Top 10 Common Mistakes By First-Time Online Entrepreneurs

Top 10 common mistakes of first-time online entrepreneur

In my past 14 year journey as an online entrepreneur, I went through mistakes that I can’t help to notice that others also tend to make when they just started. I had mentored some startups and dozens of teams in hackathons and from my standpoint, most of them always tend to fall into a similar mindset (including me) when they started. Here’re my takes on what makes us our own worst enemies when it comes to starting up our first online business.

Mistake – Afraid of Sharing Ideas

Mistake - Afraid to share ideas
Yes, I still meet people who build sky-high fortress around their ideas thinking the next person they are telling will copy it. Fair enough, don’t tell me instead. They are missing out on the valuable feedback and advice people could offer for free that could help better shape their ideas. Oh and by the way, typically angel investors don’t sign NDA (non-disclosure agreement), so they are most probably losing out on the cash too.

Mistake – Believing You Don’t Have Any Competitors

Mistake - Thinking you don't have competitors
While you are taking a shower, you have a Eureka moment where a brilliant idea pops in your head. You quickly work on the idea thinking no one else has done it. You get so mesmerized by it, you starting to think how you will be the next Mark Zuckerberg or Jack Ma. Hold your horses my new entrepreneur friend. Better check with Mr. Google and see if anyone is doing it. There just might be a website or app already working on what you’re thinking. But it’s ok if you’re not the first one that thought about that idea. Read below…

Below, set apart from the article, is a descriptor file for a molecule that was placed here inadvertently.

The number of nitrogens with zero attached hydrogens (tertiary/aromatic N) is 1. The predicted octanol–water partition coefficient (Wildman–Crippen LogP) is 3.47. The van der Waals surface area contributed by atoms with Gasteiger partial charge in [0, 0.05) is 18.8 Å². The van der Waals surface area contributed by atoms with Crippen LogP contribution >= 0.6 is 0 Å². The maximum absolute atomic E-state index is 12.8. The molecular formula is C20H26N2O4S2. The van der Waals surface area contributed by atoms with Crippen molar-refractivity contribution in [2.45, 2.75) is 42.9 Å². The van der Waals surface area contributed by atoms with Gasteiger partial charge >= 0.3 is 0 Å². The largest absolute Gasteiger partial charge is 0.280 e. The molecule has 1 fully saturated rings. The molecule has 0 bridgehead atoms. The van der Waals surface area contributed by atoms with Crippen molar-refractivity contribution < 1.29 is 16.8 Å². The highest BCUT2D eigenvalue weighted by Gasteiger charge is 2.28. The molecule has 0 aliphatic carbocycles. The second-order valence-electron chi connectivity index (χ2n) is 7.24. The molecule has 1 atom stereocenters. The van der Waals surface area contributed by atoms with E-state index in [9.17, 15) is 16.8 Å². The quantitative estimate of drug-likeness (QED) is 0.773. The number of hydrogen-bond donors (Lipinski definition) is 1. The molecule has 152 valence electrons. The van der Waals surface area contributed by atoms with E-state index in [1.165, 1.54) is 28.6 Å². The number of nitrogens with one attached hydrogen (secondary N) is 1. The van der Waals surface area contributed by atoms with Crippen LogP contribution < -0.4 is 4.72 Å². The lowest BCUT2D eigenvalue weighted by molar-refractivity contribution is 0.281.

Mistake – Always Wanting to be The FirstMistake - Always Wanting to be The First

A scenario of starting up is that a bunch of startup wannabes meet up and throw ideas among themselves and when someone thought of something but that something has been done by someone, the idea is immediately dropped. Well, a big FYI to all – iPhone and Android were not the first mobile phones, Facebook was not the first social network (Six Degrees was), Google, not the first search engine (see Archie), ..the list goes on. But these companies are the best in their markets. So, stop worrying about being the first, but worry about being the best (caveat: sometimes there are startups that were the first and the best).

Mistake – Choosing the Wrong Partner or Co-FounderMistake - Choose the wrong partner or co-founder

Let me guess. Your partner is most probably your good-old friend that you feel comfortable hanging out with. Sometimes, friends cannot be partners, just like how sometimes friends can’t be lovers. When I started, I had two other co-founders, but I was the only one able to work full time in the business while the other two could only commit on weekends. So, I ended up doing 95% of everything. Later on, they dropped out from the company citing commitment issues. Choose a partner that shares the common commitment and goal with you. Best of all, find someone that complements you. Someone that sees in a different light – you are optimistic and he’s pessimistic, you’re strong and she’s soft, extrovert and introvert, salesman and coder. You know the good cop, bad cop thing. There work you know.

Mistake – Focusing on Quantity and Not QualityMistake - Focusing on quantity than quality

Going for breadth rather than depth is a very typical scene I’ve seen in many online businesses. There are lots of products or product roadmaps that have 101 features but none of them work as perfect as it should or they never got into the release version. They just couldn’t build all the features. Instead, focus on the key ingredients and make sure your users love them much. Then, release other features that add more value to your product. Otherwise, there’s no point having the rest if you can’t keep your customers coming back for more.

Mistake – Trying to Do Everything YourselfMistake - Trying to do everything yourself